Investors had ample reasons to be concerned about the prospects of tech giants this earnings season. However, they opted to adhere to a strategy that has proven successful throughout the year—favoring investment in the largest stocks.
This buying frenzy facilitated a dramatic turnaround for the Nasdaq 100 Stock Index, transitioning from correction territory to a 15-month high within just three weeks, contributing approximately $2 trillion in market value along the way.
Despite less-than-encouraging outlooks from industry leaders such as Apple and Meta Platforms Inc., which overshadowed larger-than-expected third-quarter profits from certain major tech firms, investors remain optimistic about the final six weeks of the year. They are pinning their hopes on tech behemoths like Microsoft Corp. and Apple Inc. to lead the market, notwithstanding concerns about stretched valuations.
“There continues to be a divergence between the magnificent 7 and the rest of the market,” remarked Jason Benowitz, senior portfolio manager at CI Roosevelt. “There’s definitely a question as to whether or not there will be a catch up and how it would occur. As to what the trigger for that might be, I’m not concerned about that happening in the near term.”
Despite concerns over the ability to replicate such performances, investors are undeterred, buoyed by indications that the Federal Reserve may halt interest rate hikes and by the positive impact of artificial intelligence services on the financial performance of companies beyond Nvidia Corp.
For instance, Microsoft's cloud-computing business experienced a revenue boost in the quarter from customers using products from OpenAI, the owner of ChatGPT. This development propelled the software giant's stock to a record level, approaching a $3 trillion market value.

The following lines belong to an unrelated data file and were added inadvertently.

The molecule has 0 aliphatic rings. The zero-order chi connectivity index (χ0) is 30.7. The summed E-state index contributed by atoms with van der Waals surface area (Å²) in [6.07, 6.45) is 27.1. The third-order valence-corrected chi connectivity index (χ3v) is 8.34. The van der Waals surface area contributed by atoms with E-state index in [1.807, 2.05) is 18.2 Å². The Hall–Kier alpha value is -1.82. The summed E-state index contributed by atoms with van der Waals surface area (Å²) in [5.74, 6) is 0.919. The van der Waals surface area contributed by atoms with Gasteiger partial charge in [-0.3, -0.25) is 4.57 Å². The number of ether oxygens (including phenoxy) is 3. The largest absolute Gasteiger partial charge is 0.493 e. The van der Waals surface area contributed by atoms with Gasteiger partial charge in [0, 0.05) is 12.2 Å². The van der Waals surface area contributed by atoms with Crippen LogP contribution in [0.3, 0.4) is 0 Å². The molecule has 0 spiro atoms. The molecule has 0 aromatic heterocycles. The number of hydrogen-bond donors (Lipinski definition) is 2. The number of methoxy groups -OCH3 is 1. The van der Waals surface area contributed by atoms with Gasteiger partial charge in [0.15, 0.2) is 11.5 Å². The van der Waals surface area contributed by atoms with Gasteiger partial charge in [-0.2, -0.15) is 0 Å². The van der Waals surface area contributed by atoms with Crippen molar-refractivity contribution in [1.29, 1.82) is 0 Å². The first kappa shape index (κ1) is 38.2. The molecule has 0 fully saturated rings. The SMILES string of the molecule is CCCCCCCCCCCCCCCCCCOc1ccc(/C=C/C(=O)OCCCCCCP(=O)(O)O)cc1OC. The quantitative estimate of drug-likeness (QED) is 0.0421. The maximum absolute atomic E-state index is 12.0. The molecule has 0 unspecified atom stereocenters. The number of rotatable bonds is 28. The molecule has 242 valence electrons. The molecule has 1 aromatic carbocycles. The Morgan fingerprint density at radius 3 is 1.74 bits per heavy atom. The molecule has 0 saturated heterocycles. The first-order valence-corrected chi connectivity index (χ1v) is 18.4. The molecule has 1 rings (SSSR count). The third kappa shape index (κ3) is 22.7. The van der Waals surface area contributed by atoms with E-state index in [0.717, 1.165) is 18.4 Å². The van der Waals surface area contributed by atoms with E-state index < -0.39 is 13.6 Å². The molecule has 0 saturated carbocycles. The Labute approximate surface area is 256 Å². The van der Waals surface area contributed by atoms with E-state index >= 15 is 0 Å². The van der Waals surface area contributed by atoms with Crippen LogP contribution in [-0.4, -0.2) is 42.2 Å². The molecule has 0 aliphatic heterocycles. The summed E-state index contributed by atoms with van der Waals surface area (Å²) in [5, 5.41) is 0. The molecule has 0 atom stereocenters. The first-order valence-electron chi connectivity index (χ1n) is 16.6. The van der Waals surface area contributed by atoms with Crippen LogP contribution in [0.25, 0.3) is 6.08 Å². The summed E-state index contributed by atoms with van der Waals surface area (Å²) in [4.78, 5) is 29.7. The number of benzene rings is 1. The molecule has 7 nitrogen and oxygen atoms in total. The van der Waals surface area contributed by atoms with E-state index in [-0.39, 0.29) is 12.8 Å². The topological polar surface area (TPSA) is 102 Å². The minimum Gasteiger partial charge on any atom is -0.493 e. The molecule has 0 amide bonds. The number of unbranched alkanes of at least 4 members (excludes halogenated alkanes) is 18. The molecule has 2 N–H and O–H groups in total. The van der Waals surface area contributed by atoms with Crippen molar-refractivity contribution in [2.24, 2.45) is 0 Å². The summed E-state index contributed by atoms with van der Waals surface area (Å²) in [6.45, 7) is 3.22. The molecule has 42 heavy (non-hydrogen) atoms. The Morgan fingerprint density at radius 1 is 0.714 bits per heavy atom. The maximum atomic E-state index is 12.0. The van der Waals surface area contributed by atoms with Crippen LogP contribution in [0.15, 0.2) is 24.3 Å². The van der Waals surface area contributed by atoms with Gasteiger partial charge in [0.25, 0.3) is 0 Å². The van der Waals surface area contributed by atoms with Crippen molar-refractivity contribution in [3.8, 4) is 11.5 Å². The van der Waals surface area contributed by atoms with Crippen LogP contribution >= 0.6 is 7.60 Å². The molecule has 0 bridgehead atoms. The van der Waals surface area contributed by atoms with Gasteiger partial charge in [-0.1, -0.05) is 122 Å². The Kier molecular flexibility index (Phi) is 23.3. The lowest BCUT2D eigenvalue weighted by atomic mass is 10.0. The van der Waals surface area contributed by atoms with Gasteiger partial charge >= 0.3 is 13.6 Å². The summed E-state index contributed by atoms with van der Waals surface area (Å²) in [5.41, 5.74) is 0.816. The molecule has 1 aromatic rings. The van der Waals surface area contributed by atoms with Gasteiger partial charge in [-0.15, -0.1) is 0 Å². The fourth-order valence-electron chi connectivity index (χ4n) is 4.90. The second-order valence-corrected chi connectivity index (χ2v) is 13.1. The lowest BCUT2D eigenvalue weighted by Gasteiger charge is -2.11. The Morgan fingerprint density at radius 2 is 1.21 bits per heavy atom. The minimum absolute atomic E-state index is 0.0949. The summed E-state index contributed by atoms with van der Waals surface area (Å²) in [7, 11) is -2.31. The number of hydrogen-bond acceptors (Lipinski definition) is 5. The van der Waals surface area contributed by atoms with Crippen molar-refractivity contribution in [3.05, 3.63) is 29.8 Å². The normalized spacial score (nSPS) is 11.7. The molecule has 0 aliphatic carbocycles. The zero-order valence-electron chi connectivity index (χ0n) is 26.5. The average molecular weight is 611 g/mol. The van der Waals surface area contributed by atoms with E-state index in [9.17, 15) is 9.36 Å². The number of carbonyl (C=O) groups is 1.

While rising profit estimates have helped mitigate stock valuations, they still remain elevated. The Nasdaq 100, priced at 24 times projected profits, down from its 2023 high of 27 times in July, reflects this scenario. Both Microsoft and Amazon are valued at more than 30 times profits, and Apple is trading at 28.
However, doubts persist about the sustainability of the recent rally, with the Nasdaq 100 signaling a technical warning as its relative strength index approaches the overbought level—an indicator of a potential correction in the near future.
All eyes are now on Nvidia, with its quarterly earnings due after markets close on Tuesday. While Wall Street anticipates another strong report due to robust demand for its chips in AI computing, there's also a risk of disappointment given the elevated expectations.
Susquehanna analyst Christopher Rolland highlighted the high expectations for Nvidia, stating, “The bar is very high… We expect nothing short of another strong quarter for Nvidia, but think investors are already expecting this.”
Nevertheless, the promising earnings growth of Big Tech seems to outweigh concerns about valuations, according to Anastasia Amoroso, chief investment strategist at iCapital. She specifically mentioned Nvidia, whose over 200% surge this year makes it the top performer on the Nasdaq 100.
“Maybe 40 times forward earnings on Nvidia—maybe that seems expensive,” she noted. “But when you expand the chart, it is actually not off the chart, so to speak. Everything is relative.”
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